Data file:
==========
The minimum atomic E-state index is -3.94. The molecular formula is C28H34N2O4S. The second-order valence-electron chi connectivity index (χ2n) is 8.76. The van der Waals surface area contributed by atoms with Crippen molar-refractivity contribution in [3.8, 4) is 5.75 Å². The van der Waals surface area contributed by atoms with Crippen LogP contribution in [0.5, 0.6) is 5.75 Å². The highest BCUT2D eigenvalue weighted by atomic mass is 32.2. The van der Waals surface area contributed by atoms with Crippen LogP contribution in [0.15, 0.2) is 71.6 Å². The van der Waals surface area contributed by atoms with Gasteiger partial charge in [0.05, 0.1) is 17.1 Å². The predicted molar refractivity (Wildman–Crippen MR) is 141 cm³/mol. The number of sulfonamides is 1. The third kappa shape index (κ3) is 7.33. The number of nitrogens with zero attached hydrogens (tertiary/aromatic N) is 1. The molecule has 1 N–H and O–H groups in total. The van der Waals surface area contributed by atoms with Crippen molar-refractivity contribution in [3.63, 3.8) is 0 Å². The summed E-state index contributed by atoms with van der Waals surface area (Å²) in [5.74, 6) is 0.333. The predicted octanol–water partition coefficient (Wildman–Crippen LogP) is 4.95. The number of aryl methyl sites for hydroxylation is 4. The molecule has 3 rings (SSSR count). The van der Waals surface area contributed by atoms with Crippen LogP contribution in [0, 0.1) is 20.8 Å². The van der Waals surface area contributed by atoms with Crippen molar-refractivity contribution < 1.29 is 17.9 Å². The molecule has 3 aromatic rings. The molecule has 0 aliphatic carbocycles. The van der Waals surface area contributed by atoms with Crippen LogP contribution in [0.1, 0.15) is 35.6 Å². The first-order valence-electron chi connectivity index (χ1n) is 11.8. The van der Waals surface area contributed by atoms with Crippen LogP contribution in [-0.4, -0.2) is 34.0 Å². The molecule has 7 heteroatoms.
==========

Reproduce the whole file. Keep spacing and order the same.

The minimum atomic E-state index is -3.94. The molecular formula is C28H34N2O4S. The second-order valence-electron chi connectivity index (χ2n) is 8.76. The van der Waals surface area contributed by atoms with Crippen molar-refractivity contribution in [3.8, 4) is 5.75 Å². The van der Waals surface area contributed by atoms with Crippen LogP contribution in [0.5, 0.6) is 5.75 Å². The highest BCUT2D eigenvalue weighted by atomic mass is 32.2. The van der Waals surface area contributed by atoms with Crippen LogP contribution in [0.15, 0.2) is 71.6 Å². The van der Waals surface area contributed by atoms with Gasteiger partial charge in [0.05, 0.1) is 17.1 Å². The predicted molar refractivity (Wildman–Crippen MR) is 141 cm³/mol. The number of sulfonamides is 1. The third kappa shape index (κ3) is 7.33. The number of nitrogens with zero attached hydrogens (tertiary/aromatic N) is 1. The molecule has 1 N–H and O–H groups in total. The van der Waals surface area contributed by atoms with Crippen molar-refractivity contribution in [3.63, 3.8) is 0 Å². The summed E-state index contributed by atoms with van der Waals surface area (Å²) in [5.74, 6) is 0.333. The predicted octanol–water partition coefficient (Wildman–Crippen LogP) is 4.95. The number of aryl methyl sites for hydroxylation is 4. The molecule has 3 rings (SSSR count). The van der Waals surface area contributed by atoms with Crippen LogP contribution in [0, 0.1) is 20.8 Å². The van der Waals surface area contributed by atoms with Crippen molar-refractivity contribution < 1.29 is 17.9 Å². The molecule has 3 aromatic rings. The molecule has 0 aliphatic carbocycles. The van der Waals surface area contributed by atoms with Crippen LogP contribution in [0.1, 0.15) is 35.6 Å². The first-order valence-electron chi connectivity index (χ1n) is 11.8. The van der Waals surface area contributed by atoms with Crippen LogP contribution in [-0.4, -0.2) is 34.0 Å². The molecule has 7 heteroatoms.